From skirts and dresses to new takes on the camel coat to glamorous furs, the audience clapped in approval, while Kors, showing the mastery of a salesman provided countless ways on how to make each look work for day, evening, vacation, even New Year’s Eve — while dropping the celebrity names who have recently worn the designs.

“Alexa Chung is on the cover of British Vogue wearing this,” said Kors, about a striped black-and-white top paired with a rose paillette trumpet skirt with microscopic sequins. “Wear it with flats, it’s casual. Take the same skirt and do it with a high black pump, do it with an off-the-shoulder top, wear it to a cocktail party. Take a pair of white jeans with you, one little cardigan, two pairs of shoes, go anywhere.”

When a sparkly “not a jumpsuit” two-piece jumpsuit came out, the designer recalled meeting Diana Ross recently. “I said to her, ‘Do I have some clothes for you,’” he said.

Another look appeared to be a dress, but to the audience’s surprise, was not.

“The other thing we’re focused on is things that feel like a dress, but they’re not. She’s actually wearing a stretch jersey T-shirt with a skirt,” Kors said. “How great, you get a cocktail dress like that, but then you wear that T-shirt back to skinny black jeans or the skirt back to a white poplin shirt. If you can pull apart a dress, it’s kind of nice to have the option.”

For some guests, Kors is like an old friend who they’ve known — and worn — since the Eighties when his line was sold at Ultimo. “I love that it’s classic and it just works for me,” said Lyn Goldstein, who brought her daughter-in-law, Ella. “I was introduced to Michael Kors at Ultimo. Greg [Zgonena, now sales manager at the Chicago collection store] worked at Ultimo and I don’t have the inclination to shop, so Greg, for 20-plus years, has gotten my things together. And it works almost for every occasion.”

Ella Goldstein praised the line’s timelessness and versatility. “Beautiful clothes that are beautifully made,” Goldstein said. “They’re classic and not outrageous. The cut is flattering for an average woman who’s not a model. Looking around, you see all types of women here and they’re all looking incredible.”

Wardrobe stylist and personal shopper Jennifer Oppenheimer said she was impressed with the collection. “There were a lot of chic pieces that were not just for black-tie events — such as the cool purse with the metal and fringe,” she said. “They were funky, high fashion and very different. I love that.”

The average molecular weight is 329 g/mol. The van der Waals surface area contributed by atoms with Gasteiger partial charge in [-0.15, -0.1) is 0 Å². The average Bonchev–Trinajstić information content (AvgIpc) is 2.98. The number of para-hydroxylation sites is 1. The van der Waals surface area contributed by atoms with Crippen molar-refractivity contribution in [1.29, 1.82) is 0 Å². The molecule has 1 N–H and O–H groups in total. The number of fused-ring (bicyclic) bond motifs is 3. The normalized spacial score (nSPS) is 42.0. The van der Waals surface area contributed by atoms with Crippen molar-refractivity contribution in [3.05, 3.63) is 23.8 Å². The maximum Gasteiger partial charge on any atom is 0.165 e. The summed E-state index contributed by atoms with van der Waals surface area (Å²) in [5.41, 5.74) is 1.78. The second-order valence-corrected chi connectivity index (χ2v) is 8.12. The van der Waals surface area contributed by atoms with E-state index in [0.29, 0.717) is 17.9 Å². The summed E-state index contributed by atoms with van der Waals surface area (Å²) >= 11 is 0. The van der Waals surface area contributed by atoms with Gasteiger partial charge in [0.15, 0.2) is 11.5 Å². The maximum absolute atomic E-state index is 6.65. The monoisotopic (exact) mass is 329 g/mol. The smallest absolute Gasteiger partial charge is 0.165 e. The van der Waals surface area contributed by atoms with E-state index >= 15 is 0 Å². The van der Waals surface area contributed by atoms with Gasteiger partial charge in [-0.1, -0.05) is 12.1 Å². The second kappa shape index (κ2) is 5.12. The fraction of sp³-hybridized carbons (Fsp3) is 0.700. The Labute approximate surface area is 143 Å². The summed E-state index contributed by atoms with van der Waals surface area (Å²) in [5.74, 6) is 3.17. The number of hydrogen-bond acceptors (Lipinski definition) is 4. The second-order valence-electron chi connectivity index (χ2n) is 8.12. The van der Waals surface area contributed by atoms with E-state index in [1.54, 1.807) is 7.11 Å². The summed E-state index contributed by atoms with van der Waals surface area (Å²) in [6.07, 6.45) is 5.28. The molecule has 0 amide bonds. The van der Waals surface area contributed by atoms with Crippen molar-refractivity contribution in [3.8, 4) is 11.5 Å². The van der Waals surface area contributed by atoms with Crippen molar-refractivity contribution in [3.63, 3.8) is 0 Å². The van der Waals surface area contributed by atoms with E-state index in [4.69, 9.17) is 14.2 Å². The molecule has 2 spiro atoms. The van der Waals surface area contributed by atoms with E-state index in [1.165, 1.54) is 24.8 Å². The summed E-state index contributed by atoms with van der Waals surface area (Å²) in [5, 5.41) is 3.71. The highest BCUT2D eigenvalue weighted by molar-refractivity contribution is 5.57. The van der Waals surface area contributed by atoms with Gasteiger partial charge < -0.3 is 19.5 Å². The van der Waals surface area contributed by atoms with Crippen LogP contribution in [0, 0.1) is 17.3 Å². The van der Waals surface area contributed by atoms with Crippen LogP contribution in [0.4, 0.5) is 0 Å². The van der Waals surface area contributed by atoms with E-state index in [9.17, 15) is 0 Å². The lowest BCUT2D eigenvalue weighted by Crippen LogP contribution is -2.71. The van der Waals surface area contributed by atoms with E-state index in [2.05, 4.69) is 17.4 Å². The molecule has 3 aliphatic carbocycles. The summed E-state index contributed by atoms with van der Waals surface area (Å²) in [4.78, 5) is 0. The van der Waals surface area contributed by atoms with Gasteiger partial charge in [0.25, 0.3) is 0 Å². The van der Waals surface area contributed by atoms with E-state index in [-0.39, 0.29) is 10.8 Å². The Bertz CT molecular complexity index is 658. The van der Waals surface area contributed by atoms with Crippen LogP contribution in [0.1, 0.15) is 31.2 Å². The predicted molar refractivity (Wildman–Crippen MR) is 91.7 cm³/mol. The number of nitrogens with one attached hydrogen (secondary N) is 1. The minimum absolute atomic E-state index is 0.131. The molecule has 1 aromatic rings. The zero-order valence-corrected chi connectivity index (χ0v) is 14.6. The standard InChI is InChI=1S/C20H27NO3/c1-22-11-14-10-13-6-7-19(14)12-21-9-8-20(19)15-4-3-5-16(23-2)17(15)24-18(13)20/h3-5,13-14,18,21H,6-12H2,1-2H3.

“Exquisite” was how Dusty Stemer described the presentation and meeting Kors. “Beside being charming, he gave us all the fashion tips, i.e., wear white shoes all year long,” she said. “He really simplified daytime and evening dressing.”

Following the event, Kors said not only does he love doing PAs, he finds the knowledge gained from them invaluable as a designer.

“My job is to know what people want before they know what they want themselves,” Kors said. “I travel a lot for work and for pleasure. I’m always curious to see in a restaurant what are people wearing, what’s their idea of black tie, what do they wear to the office. When you walk down the street, how do they look? And I think a lot of fashion people live in their own fashion ozone, and they don’t kind of get out there. Whether it’s social media, quite honestly, I can’t do PAs in every city in the world, so social media is kind of like a global trunk show because we do get the feedback and there is that conversation.”

Seeing the clothes in action is the real treat.

“Everyone talks about experiential. Now the greatest experience is to see the clothes live, moving and to hear my thinking,” Kors said. “Why did we do it, what were we thinking, how could you wear it differently? How does runway turn into reality?”

One luxury his clients have is freedom.

“So many people think Hollywood leads the way for evening,” he said. “Hollywood has more rules than our clients. Our customers are more open-minded than Hollywood. At a certain point, women are like, why not think out of the box? I saw it today. I could see from their reactions and from what people were pulling and looking at.”

Best-selling pieces included a black cashmere/cotton zipper pullover, a black studded cashmere pullover, a chain fringe black calf shoulder bag and a double crepe skirt with tiered fringe. The pre-fall and fall items ranged in retail from $495 for the Holland zipper flats to $22,000 for the leopard intarsia mink and fox-fur coat.Read more at:cocktail dresses | marieprom


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Paris Highlight for Looms of Assam


2017 seems to be a lucky year for Assam handloom. After an amazing show of designer Sanjukta Dutta in Lakme Fashion Week where Bollywood actor and show stopper Preity Zinta draped herself with a beautiful black “Mekhla Chador”, Assamese handloom has again managed to grab eye-balls when noted designer Kunal Kaushik showcased his unique collection of Assam silk, under his label ‘Looms of Assam’ at the prestigious Tiffany’s Fashion Week in Paris. The Parisian crowd was so enthralled that Kunal was awarded with the Best Designer prize.

“This is a big achievement not only for me but also for the whole state as this is the first time Assam silk has got a global exposure. Weaving of Assam silk was started in 17th century when Ahoms came in Assam. Silk weaving is going on for generations and now it has become an integral part of Assamese culture. However, despite being an important part of the culture all these years we have failed to give it a global exposure, as a result it is confined in a domestic market,” says Kunal.